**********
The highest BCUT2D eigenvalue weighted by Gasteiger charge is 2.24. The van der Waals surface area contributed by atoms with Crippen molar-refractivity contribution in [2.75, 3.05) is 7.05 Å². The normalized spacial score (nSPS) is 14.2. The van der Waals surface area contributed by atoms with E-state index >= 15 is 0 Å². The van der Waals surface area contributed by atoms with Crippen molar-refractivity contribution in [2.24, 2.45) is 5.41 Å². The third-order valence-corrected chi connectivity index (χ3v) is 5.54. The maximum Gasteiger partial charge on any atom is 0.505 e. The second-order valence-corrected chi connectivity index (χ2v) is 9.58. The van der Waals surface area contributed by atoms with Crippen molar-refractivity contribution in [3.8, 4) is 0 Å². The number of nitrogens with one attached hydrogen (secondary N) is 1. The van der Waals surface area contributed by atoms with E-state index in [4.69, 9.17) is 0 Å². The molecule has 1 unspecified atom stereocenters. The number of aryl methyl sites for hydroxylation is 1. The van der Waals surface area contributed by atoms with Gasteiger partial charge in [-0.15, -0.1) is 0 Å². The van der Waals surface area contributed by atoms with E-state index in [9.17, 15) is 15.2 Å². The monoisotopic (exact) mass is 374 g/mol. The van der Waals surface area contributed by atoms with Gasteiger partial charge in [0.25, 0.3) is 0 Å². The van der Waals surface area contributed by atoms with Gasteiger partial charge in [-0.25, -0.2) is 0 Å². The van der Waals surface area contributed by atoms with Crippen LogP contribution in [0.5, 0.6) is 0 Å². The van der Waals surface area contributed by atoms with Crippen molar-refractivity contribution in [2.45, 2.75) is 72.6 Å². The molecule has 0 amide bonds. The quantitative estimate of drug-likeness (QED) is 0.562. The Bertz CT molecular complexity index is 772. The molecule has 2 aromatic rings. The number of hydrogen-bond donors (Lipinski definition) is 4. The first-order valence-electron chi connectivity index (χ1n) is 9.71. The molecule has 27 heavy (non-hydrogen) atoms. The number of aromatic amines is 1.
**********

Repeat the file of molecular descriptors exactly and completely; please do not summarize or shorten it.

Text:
The highest BCUT2D eigenvalue weighted by Gasteiger charge is 2.24. The van der Waals surface area contributed by atoms with Crippen molar-refractivity contribution in [2.75, 3.05) is 7.05 Å². The normalized spacial score (nSPS) is 14.2. The van der Waals surface area contributed by atoms with E-state index >= 15 is 0 Å². The van der Waals surface area contributed by atoms with Crippen molar-refractivity contribution in [2.24, 2.45) is 5.41 Å². The third-order valence-corrected chi connectivity index (χ3v) is 5.54. The maximum Gasteiger partial charge on any atom is 0.505 e. The second-order valence-corrected chi connectivity index (χ2v) is 9.58. The van der Waals surface area contributed by atoms with Crippen molar-refractivity contribution in [3.8, 4) is 0 Å². The number of nitrogens with one attached hydrogen (secondary N) is 1. The van der Waals surface area contributed by atoms with E-state index in [4.69, 9.17) is 0 Å². The molecule has 1 unspecified atom stereocenters. The number of aryl methyl sites for hydroxylation is 1. The van der Waals surface area contributed by atoms with Gasteiger partial charge in [-0.15, -0.1) is 0 Å². The van der Waals surface area contributed by atoms with E-state index in [9.17, 15) is 15.2 Å². The monoisotopic (exact) mass is 374 g/mol. The van der Waals surface area contributed by atoms with Gasteiger partial charge in [0.25, 0.3) is 0 Å². The van der Waals surface area contributed by atoms with Gasteiger partial charge in [-0.25, -0.2) is 0 Å². The van der Waals surface area contributed by atoms with Crippen LogP contribution in [0.5, 0.6) is 0 Å². The van der Waals surface area contributed by atoms with Crippen molar-refractivity contribution in [2.45, 2.75) is 72.6 Å². The molecule has 0 amide bonds. The quantitative estimate of drug-likeness (QED) is 0.562. The Bertz CT molecular complexity index is 772. The molecule has 2 aromatic rings. The number of hydrogen-bond donors (Lipinski definition) is 4. The first-order valence-electron chi connectivity index (χ1n) is 9.71. The molecule has 27 heavy (non-hydrogen) atoms. The number of aromatic amines is 1.